Soon, Dallas foodies will be able to try chicken parm dumplings from a machine with very minimal human interaction.
Brooklyn Dumpling Shop is a “zero-interaction” automat concept from New York City restaurateur Stratis Morfogen. It serves things like Philly Cheesesteak and cheeseburger dumplings — a far cry from your favorite mom-and-pop dumpling spot.
So what is automat? The 24-hour restaurant is known for its contactless ordering system, bringing back “the automat of yesteryear with the technology of today,” according to a press release.
The shop announced Tuesday it had signed its first multi-unit franchise deal to bring the brand to the South — and the first one will be in Dallas. Franchisee Sam Cole is set to open at least five units in the Dallas area.
If you’re unfamiliar with the concept, automats were vending machine-style restaurants that served cafeteria-style food throughout the early 1900s. Fast food innovation and inflation eventually made the practice impractical. What was once a popular and modern style of dining eventually all but died off.
But as the pandemic changed our appetite for indoor, contact-heavy dining, the possibilities for a once-outdated concept reemerged. Brooklyn Dumpling Shop only debuted in New York’s East Village in May 2021, but the brand has already signed franchise deals for locations throughout New York, Florida, Texas and more.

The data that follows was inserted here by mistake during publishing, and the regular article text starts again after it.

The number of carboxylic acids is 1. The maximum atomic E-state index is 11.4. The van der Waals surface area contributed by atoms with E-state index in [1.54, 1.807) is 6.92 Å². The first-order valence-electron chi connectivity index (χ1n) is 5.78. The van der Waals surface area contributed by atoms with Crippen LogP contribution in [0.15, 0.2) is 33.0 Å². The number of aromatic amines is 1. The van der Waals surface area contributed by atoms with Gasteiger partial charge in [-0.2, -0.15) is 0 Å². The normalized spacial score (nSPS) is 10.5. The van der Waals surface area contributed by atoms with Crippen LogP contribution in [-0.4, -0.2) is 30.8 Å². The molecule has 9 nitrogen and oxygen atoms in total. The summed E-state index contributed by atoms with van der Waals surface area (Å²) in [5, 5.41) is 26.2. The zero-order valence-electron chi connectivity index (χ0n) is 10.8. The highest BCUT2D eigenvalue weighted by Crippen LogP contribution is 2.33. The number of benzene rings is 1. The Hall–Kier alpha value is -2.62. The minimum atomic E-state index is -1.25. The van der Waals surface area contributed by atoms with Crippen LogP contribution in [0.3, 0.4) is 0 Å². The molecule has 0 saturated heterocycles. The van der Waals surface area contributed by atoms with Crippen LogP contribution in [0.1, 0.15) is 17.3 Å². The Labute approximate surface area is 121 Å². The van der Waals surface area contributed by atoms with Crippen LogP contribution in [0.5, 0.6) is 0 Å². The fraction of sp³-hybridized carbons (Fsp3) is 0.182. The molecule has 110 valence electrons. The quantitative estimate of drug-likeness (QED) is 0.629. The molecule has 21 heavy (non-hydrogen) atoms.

“It’s an incomparable brand — the reimagination of the automat concept is enough to get people in the door, but the high-quality and uniqueness of the dumplings is what keeps customers coming back every time,” says Dan Rowe, CEO of Fransmart, Brooklyn Dumpling Shop’s franchise development partner.
How does it work?
Brooklyn Dumpling Shop’s contactless ordering system uses temperature-controlled food lockers to offer guests a pretty efficient contactless pickup option. First, you order ahead online or at a kiosk in real-time.
Once an order is ready, it’s inserted into one of the lockers. Customers are notified and can then scan their phones and pick up their food. Seems easy enough.
At the original location, dumplings were made in the kitchen by an 11,000-pound machine called “The Monster,” reported The New Yorker. Dough is inserted into the machine before it’s filled with one of many fillings and ejected through a conveyor belt.
The idea came to Morfogen pre-pandemic, driven mostly by economics and efficiency. “We call this a restaurant on training wheels,” he told the New Yorker. “It doesn’t need a chef, a cashier, or any counter people.”
‘Dumplings are the new sandwich’
The shop’s website says they turned classic diner staples, such as Reuben and pastrami sandwiches, and turned them into dumplings.
The shop even offers meatless Impossible burger and crispy “farmers market” eggplant options. And for dessert, you can have some Nutella or crispy apple wonton-style “drops.”
Brooklyn Dumpling is still scouting locations for its first Texas spot and has no open date set as of yet, according to a PR executive. The brand is also eyeing expansion in Austin and Houston.